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GAME ON Downtown Allentown’s dramatic redevelopment has upped the ante for the suburban office market

The lobby at 7660 Imperial Way in Upper Macungie Township, a suburban offi ce building that was recently renovated and is now at 76 percent occupancy. (PHOTO COURTESY OF SERFASS CONSTRUCTION.)

The dramatic growth of development in downtown Allentown is hurting the Lehigh Valley suburban office market.

The dramatic growth of development in downtown Allentown is hurting the Lehigh Valley suburban office market.

However, the suburbs also are attracting new office tenants, drawing fresh development and some construction and upgrade projects.

That is the backdrop as the office market reacts to what will be more than $1 billion in new buildings in Allentown – development, largely offices, spurred by the attractive tax incentives of the downtown’s Neighborhood Improvement Zone.

“Are we affected by the NIZ? We certainly are,” said Don Frederick, general partner of Winchester Road Limited Partnership, which owns a suburban office property in South Whitehall Township. “I can’t compete with the NIZ because they are building their buildings, theoretically, with tax money, not with cash. We are dealing with real world economics.”

Others say the NIZ is making the office market more competitive but that some users always will prefer a suburban environment and that tax incentives are not necessarily a deciding factor.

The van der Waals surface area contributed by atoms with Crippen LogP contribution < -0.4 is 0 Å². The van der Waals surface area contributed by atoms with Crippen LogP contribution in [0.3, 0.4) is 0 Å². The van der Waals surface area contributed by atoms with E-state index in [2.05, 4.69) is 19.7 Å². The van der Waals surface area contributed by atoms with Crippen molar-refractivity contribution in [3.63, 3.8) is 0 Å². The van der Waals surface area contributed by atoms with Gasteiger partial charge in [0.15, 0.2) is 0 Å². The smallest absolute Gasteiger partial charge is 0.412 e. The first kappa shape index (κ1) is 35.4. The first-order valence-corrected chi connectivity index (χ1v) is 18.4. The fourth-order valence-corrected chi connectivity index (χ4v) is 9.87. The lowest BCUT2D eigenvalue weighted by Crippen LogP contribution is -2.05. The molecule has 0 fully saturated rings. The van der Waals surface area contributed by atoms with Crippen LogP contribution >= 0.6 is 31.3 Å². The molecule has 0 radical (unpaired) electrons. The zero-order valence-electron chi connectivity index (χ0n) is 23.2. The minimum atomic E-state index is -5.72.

As a sign of strong interest, one real estate company is looking to build a corporate office park of multiple buildings in an untapped suburban office market off Route 33. Some corporations are consolidating offices and moving employees into single existing sites, often staying in the suburbs.

Meanwhile, the expansion of health networks, the rising population, increasing interest in the Valley from site selectors and a strengthening labor pool all play a part in painting a bright future for both the urban and suburban office market.

Although some real estate professionals are not too concerned about a flight of corporations to the cities, there is no doubt the surge of new office development in downtown Allentown is drawing tenants. Some experts say it creates an unfair competitive advantage since a large part of this growth is driven by the NIZ tax incentives, which are specific to Allentown and are used by developers to drive down rental rates.

With about one million square feet of new Class-A, top-of-the-line office space coming on the market in downtown Allentown alone, it would appear that the city could be swallowing up a significant amount of office space in a short time.

However, Allentown’s NIZ developments, as well as office projects proposed for the City Revitalization and Improvement Zone in Bethlehem, will be coming to fruition over a period of time, not all at once.

Brian Pedersen
Reporter Brian Pedersen covers construction, development, warehousing and real estate and keeps you up to date on the changing landscape of our community. He can be reached at brianp@lvb.com or 610-807-9619, ext. 4108.

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